The solution

However, after some studies on the relationship between <iframe> and its associated document contents and combined the discussion on the web, we successfully inject HTML codes into an <iframe>. Here is how we do that:

<html>
    <head>
    </head>
<body>
    <h1>Test iframe</h1>
    <iframe id="test_iframe" src="about:blank" width=400 height=400></iframe>

	<button onClick="javascript:injectHTML();">Inject HTML</button>
</body>

<script language="javascript">
function injectHTML(){

	//step 1: get the DOM object of the iframe.
	var iframe = document.getElementById('test_iframe');

	var html_string = '<html><head></head><body><p>iframe content injection</p></body></html>';

	/* if jQuery is available, you may use the get(0) function to obtain the DOM object like this:
	var iframe = $('iframe#target_iframe_id').get(0);
	*/

	//step 2: obtain the document associated with the iframe tag
	//most of the browser supports .document. Some supports (such as the NetScape series) .contentDocumet, while some (e.g. IE5/6) supports .contentWindow.document
	//we try to read whatever that exists.
	var iframedoc = iframe.document;
		if (iframe.contentDocument)
			iframedoc = iframe.contentDocument;
		else if (iframe.contentWindow)
			iframedoc = iframe.contentWindow.document;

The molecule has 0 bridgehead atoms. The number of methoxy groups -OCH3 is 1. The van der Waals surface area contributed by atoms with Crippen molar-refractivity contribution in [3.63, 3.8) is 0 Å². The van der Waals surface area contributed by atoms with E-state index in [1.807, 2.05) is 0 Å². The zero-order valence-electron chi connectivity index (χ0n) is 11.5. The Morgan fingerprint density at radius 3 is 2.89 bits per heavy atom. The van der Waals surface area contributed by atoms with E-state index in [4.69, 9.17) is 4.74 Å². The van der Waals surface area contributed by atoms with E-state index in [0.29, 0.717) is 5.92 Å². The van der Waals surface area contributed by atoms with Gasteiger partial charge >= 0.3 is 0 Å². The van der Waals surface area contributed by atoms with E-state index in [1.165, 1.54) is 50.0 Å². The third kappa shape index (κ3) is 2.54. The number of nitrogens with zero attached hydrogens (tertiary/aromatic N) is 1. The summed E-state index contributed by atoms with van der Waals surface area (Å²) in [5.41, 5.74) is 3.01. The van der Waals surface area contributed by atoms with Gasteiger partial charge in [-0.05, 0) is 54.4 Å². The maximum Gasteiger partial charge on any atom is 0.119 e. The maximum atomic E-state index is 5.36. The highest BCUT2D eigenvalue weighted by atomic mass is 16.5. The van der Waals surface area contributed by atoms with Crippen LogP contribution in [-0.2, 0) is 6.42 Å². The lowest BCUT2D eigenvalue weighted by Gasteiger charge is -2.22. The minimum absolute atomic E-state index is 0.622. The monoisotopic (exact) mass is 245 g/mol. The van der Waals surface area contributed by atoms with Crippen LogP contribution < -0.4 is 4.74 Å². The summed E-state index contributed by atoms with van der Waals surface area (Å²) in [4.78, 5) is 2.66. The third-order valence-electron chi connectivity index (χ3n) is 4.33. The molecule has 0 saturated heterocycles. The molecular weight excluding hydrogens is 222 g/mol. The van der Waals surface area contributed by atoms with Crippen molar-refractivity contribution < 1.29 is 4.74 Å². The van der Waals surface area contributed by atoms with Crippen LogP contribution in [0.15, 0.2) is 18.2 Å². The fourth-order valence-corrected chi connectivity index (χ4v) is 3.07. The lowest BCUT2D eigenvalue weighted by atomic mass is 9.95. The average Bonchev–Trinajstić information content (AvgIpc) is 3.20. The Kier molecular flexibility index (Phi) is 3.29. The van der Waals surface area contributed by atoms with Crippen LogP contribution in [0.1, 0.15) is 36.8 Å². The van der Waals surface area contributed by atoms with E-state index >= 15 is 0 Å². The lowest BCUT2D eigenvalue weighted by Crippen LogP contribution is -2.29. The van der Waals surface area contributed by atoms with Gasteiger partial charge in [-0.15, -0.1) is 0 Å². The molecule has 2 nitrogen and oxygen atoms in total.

if (iframedoc){
		 // Put the content in the iframe
		 iframedoc.open();
		 iframedoc.writeln(html_string);
		 iframedoc.close();
	 } else {
		//just in case of browsers that don't support the above 3 properties.
		//fortunately we don't come across such case so far.
		alert('Cannot inject dynamic contents into iframe.');
	 }

}

</script>
</html>

We have tested this code with Firefox 3.5 / 4 / 5, IE 6,7,8,9 and Chrome and fortunately all of them supports the dynamic HTML loading with this method.

Yet another Javascript Internationalization (i18n) module

i18n?

Internationalize (a.k.a. i18n) is a very basic practice when working with multi-lingual websites. A simple i18n mechanism involves only a dictionary containing the pairs of strings, and a dictionary lookup function (e.g. the underscore magic function _() ). Once these two things are ready, the implementation is relatively simple. Major programming frameworks also provide their own i18n functionality, or if it doesn’t, there is also a mature module called “gettext” available to help.